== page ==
The Separation of Church and State

As 2013 began to draw to a close, the New York-based Satanic Temple had one New Year’s resolution: to erect a statue of Satan in front of the Oklahoma state capitol building. The statue depicts Satan as Baphomet, the goat-headed, winged pagan idol sitting on a throne inscribed with an inverted pentagram.Image

The group argued that the new statue would “complement and contrast” the already existing statue depicting the Christian Ten Commandments, which was donated by Republican Representative Mike Ritze in 2012.

“[T]he Ten Commandments are an important component of the foundation of the laws and legal system of the United States of America and of the state of Oklahoma,” stated the legislature approving the statue.

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The Satanist temple has raised more than the $20,000 needed to build the statue. The “impact” that Lucien Greaves (spokesman for the temple) hopes to accomplish is to “send a clear and distinct message to the world that pluralism is alive and well in the United States.”

The statue is facing heavy opposition from the state that is known as the “buckle” of what is often called the Bible Belt. Rep. Bob Cleveland defended his opposition by stating “Any monument displayed on state property should reflect the values of Oklahoma or memorialize those who built or defended our freedom. In my opinion, this Satanist monument does not meet with the values of Oklahomans.”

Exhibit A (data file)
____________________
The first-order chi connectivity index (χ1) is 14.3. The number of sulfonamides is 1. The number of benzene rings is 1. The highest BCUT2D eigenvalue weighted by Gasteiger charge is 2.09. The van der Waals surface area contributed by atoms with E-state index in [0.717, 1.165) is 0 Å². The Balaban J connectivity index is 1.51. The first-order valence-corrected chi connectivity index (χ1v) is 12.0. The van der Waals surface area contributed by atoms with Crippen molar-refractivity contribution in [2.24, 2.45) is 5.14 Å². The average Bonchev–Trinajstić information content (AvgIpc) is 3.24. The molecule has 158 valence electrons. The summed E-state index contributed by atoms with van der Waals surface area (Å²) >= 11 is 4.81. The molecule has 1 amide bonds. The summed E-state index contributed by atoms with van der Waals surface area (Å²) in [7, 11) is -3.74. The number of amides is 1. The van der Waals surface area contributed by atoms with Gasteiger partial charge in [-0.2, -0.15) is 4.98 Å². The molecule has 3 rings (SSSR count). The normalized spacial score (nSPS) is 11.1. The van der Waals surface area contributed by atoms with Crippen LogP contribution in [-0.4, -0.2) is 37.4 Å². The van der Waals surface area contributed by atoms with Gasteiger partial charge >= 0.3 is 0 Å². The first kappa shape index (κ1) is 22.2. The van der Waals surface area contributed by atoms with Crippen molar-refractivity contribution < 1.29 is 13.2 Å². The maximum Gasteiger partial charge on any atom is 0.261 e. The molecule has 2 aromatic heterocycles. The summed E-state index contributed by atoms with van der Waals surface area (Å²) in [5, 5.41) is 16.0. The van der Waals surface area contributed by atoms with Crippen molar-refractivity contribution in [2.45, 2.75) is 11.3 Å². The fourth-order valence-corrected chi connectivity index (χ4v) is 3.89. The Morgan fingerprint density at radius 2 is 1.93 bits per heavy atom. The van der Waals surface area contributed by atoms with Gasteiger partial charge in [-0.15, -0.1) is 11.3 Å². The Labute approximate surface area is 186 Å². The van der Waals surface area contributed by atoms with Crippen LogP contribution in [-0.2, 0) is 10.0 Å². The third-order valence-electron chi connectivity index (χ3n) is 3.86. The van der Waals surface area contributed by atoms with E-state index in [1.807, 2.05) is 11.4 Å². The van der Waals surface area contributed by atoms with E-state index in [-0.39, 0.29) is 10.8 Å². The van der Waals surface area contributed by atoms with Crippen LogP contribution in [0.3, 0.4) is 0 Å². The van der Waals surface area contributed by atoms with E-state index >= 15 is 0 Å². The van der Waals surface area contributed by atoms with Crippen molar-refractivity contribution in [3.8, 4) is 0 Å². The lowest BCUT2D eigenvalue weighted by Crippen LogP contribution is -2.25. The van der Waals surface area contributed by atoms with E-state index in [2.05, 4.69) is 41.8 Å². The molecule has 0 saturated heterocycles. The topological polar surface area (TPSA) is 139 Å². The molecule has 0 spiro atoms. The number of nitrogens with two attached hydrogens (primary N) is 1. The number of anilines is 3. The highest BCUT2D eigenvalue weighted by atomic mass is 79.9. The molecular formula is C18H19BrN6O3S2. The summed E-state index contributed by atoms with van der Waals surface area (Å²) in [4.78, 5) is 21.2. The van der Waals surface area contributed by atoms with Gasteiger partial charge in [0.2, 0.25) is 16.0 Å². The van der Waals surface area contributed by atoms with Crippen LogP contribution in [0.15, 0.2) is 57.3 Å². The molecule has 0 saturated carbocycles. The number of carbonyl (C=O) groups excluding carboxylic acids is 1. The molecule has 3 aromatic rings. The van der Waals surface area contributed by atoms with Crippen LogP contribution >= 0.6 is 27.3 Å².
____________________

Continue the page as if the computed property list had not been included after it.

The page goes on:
This isn’t the first time the statue of the Ten Commandments has been protested. In August of last year, the American Civil Liberties Union (ACLU) filed suit on behalf of several Oklahomans, including a Baptist minister. The suit argues that the constitution prohibits the use of state property to support a specific religious group or sect.

American Atheists, a New Jersey-based atheist organization, also filed suit to have the 2,000 pound statue removed from capitol building grounds. The suit argues that the monument violates the first amendment’s establishment clause and the fourteenth amendment’s due process and equal protection clause.

Since the request from the Temple of Satan was made public, the state has been flooded by requests from other religious groups, such as Hindus and Pastafarians, members of the satire church of the Flying Spaghetti Monster.

While it is unlikely that the Oklahoma state capitol will become somewhat of a museum of religious statues, one can only hope.

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Speaking of Pastafarians…

Christopher Schaeffer became the first open Pastafarian sworn into office when he became the newest addition to the Pomfret Town Council. He took oath while wearing a colander on his head to symbolize his religion.

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